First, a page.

by Naiara Bellio
Veripol is a software that assesses the veracity of complaints filed with the Spanish national police. It was introduced in 2018, but it’s unclear if it works as intended.
Two years ago, the Spanish national police introduced a tool named Veripol in police stations to help detect false complaints, such as a person declaring a robbery that never happened. It is the first time such a tool is used in Spain, and probably worldwide.
Veripol is a computer program that scans complaints for robbery, pickpocketing and purse snatching. It assesses the likelihood that the complaints are not true. When it was introduced in 2018, it was meant to help police investigators decide on a report’s veracity. The main goal is to save time and prevent insurance fraud – for example, when someone falsely reports the theft of a mobile phone.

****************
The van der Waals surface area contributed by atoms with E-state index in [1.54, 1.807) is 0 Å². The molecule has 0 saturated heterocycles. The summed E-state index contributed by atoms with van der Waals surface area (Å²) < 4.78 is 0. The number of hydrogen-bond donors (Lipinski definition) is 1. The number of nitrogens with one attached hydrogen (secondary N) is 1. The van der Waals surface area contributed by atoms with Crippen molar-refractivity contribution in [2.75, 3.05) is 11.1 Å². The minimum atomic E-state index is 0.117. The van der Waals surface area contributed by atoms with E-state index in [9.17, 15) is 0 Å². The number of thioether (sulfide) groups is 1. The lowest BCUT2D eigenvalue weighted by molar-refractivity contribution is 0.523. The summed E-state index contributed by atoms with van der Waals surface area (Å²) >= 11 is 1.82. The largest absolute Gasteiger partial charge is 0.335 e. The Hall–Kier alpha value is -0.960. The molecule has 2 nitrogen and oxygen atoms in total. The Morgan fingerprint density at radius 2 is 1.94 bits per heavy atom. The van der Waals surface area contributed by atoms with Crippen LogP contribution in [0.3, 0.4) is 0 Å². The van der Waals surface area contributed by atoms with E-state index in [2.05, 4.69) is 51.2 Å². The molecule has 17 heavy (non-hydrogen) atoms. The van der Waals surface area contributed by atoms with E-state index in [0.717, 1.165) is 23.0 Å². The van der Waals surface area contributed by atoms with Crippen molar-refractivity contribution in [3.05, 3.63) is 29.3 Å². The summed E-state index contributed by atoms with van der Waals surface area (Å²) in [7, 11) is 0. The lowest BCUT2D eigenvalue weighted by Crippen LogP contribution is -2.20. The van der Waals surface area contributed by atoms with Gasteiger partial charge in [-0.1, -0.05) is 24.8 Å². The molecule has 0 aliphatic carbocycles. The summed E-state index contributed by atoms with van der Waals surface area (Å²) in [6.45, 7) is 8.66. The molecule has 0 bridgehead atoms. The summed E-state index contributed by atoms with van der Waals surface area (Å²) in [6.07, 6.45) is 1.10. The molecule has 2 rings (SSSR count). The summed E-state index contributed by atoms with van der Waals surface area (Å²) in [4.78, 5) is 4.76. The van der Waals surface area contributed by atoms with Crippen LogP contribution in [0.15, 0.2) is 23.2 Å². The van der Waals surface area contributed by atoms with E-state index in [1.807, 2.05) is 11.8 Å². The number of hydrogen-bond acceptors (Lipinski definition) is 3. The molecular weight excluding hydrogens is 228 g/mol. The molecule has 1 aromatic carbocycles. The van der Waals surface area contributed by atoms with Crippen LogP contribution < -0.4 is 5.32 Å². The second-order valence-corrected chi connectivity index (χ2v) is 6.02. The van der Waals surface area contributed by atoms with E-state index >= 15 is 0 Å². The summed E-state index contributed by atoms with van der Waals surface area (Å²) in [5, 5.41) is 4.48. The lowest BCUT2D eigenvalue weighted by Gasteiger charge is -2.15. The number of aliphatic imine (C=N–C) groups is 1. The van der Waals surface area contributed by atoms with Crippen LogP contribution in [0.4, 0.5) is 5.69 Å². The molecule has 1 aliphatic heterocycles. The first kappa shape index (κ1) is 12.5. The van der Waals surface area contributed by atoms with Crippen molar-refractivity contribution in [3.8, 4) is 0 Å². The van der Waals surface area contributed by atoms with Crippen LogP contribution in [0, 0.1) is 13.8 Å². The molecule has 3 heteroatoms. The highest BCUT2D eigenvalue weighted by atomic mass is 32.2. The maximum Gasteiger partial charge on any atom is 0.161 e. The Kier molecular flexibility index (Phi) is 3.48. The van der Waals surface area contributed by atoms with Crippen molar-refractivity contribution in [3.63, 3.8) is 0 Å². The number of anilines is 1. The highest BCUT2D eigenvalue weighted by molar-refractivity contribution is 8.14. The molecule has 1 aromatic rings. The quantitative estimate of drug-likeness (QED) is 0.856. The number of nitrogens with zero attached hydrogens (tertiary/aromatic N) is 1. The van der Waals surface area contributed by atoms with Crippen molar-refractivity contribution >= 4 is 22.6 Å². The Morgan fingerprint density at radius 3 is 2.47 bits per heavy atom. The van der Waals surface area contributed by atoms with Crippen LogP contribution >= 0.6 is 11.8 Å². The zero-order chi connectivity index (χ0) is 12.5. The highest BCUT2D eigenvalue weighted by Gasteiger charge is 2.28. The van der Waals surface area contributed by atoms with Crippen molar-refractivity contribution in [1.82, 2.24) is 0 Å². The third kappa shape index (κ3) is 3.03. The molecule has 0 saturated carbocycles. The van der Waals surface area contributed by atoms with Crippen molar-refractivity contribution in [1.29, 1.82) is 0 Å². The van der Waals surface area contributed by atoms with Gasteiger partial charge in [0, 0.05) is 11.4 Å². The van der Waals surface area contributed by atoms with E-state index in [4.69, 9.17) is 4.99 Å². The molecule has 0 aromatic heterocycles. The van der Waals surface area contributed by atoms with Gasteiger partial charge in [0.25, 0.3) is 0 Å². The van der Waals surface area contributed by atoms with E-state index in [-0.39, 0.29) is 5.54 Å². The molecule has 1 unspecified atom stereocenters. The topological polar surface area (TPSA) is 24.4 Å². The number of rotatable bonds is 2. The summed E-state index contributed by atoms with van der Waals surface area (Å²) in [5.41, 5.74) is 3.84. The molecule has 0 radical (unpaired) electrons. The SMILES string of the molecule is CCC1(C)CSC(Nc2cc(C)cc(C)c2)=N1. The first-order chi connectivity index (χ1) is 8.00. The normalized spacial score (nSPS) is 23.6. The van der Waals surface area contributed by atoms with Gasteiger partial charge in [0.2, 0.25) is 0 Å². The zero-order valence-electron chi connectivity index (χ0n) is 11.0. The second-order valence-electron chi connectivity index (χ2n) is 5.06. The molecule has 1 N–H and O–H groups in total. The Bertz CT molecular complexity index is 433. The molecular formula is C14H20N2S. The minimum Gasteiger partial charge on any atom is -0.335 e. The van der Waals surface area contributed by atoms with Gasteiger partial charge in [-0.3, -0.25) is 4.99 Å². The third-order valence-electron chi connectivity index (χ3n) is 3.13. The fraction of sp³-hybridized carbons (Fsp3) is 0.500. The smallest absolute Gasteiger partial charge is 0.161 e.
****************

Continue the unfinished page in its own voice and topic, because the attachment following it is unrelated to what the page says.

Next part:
According to data the Ministry of Interior provided to AlgorithmWatch, Veripol has been used on approximately 84,000 complaints since its launch in October 2018.
Simulation of crime is a crime itself in Spain and refers to people who assure they were victims of a theft, for example, but do not accuse a specific person for it. In 2019, the only complete year for which data is available, 49,702 complaints were processed by Veripol, 2,338 of which resulted in a case for simulation of crime. The classification of a complaint as a simulation is not based on Veripol’s result alone.
A source at the Ministry of Interior told AlgorithmWatch that Veripol flags about one in 20 complaints as simulations of crime. Overall, this ministerial department said that about a third of all queries for these crime categories was processed by Veripol.